MacKenzie Johnson, a senior at Mead High School, is this year’s Spokane Lilac Festival Association Lilac Queen. In an interview last week, Johnson, 18, looked forward to the busy weeks ahead.
Q. Describe everything on your plate right now.
A. Right now it’s AP (Advanced Placement) testing. Two tests this week. Two next week. I’m also a valedictorian this year. I think we have 27.
These next few weeks with Lilac, it will be public relations stuff, and we’ll also visit a lot of retirement homes, and then festival week will be filled with lunches and dinners.
Q. Do you feel a Lilac queen is still relevant in our culture?
A. I’ve lived here my entire life. I’ve joined different clubs and played sports, but I’ve never really done anything for Spokane. In this position, I’ve been able to give back and visit areas of the city I’ve never been before. I’ve visited retirement homes and have learned how things have changed.
Hearing (residents’) stories, I’m grateful for all the opportunities I’ve been given. Fifty years ago, women didn’t have as many opportunities in the city and being a Lilac queen was a huge accomplishment. The queen still has a big role to play.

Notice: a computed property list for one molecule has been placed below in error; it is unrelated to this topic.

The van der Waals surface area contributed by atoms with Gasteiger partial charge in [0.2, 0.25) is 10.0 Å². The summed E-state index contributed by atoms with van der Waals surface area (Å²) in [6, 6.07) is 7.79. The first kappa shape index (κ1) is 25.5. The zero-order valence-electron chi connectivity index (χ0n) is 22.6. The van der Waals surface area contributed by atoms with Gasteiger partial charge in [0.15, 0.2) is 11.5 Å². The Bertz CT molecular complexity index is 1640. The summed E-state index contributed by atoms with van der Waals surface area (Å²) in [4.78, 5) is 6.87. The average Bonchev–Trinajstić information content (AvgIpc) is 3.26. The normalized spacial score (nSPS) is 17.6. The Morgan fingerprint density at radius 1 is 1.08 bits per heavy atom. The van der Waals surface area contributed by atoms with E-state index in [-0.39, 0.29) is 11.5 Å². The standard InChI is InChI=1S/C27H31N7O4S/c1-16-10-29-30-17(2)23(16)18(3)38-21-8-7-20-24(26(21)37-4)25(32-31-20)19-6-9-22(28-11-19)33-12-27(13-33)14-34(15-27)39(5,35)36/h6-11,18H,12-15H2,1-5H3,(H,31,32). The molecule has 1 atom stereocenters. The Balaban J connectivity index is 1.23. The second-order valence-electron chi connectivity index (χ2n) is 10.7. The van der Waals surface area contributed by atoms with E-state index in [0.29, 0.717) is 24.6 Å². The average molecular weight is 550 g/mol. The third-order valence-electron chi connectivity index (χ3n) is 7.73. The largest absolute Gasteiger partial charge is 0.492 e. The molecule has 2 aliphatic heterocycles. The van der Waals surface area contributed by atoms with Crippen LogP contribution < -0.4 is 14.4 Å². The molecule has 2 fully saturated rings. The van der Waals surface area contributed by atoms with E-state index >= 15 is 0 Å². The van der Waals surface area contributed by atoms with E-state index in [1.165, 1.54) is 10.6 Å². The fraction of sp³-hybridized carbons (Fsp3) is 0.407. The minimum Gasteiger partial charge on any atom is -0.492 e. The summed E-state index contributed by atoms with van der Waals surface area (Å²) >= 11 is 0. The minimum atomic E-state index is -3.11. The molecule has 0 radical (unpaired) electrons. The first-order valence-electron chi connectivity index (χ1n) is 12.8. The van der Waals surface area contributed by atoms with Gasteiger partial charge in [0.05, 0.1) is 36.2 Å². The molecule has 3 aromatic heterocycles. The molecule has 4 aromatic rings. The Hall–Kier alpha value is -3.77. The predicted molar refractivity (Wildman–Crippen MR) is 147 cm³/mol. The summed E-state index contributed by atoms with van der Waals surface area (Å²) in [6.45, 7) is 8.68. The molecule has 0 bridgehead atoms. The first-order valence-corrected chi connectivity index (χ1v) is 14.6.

Q. What will you do with your Spokane Lilac Festival Association scholarship money?
A. The $3,750 is going straight for college. I’m going to the University of Washington next fall. My goal is to double major in biology and chemistry. I want to be a general surgeon. It’s a long haul to get there and a lot of money. So the scholarship is definitely a bonus, along with all the other experiences and life lessons I’m learning along the way.
Q. In an earlier interview with The Spokesman-Review, you mentioned you wanted to have lunch with Dr. Timothy Icenogle, the heart transplant pioneer in Spokane. What questions would you ask him?
A. What inspired him to be a heart transplant surgeon? What was the hardest thing about medical school? Where would he suggest going to medical school? Can I have a letter of recommendation? What’s the No. 1 tip he would offer to a potential surgeon?
Q. With Kate Middleton getting married, we resurrected some princess energy in our culture. Why is that princess imagery still so powerful?
A. Because it’s a fairy tale. We grow up with Cinderella, Snow White and Sleeping Beauty. It’s a fun, ideal fantasy that we hold onto as part of our childhood.
sponsored According to two 2015 surveys, 62 percent of Americans do not have enough savings to handle an unexpected emergency, much less any long-term plans.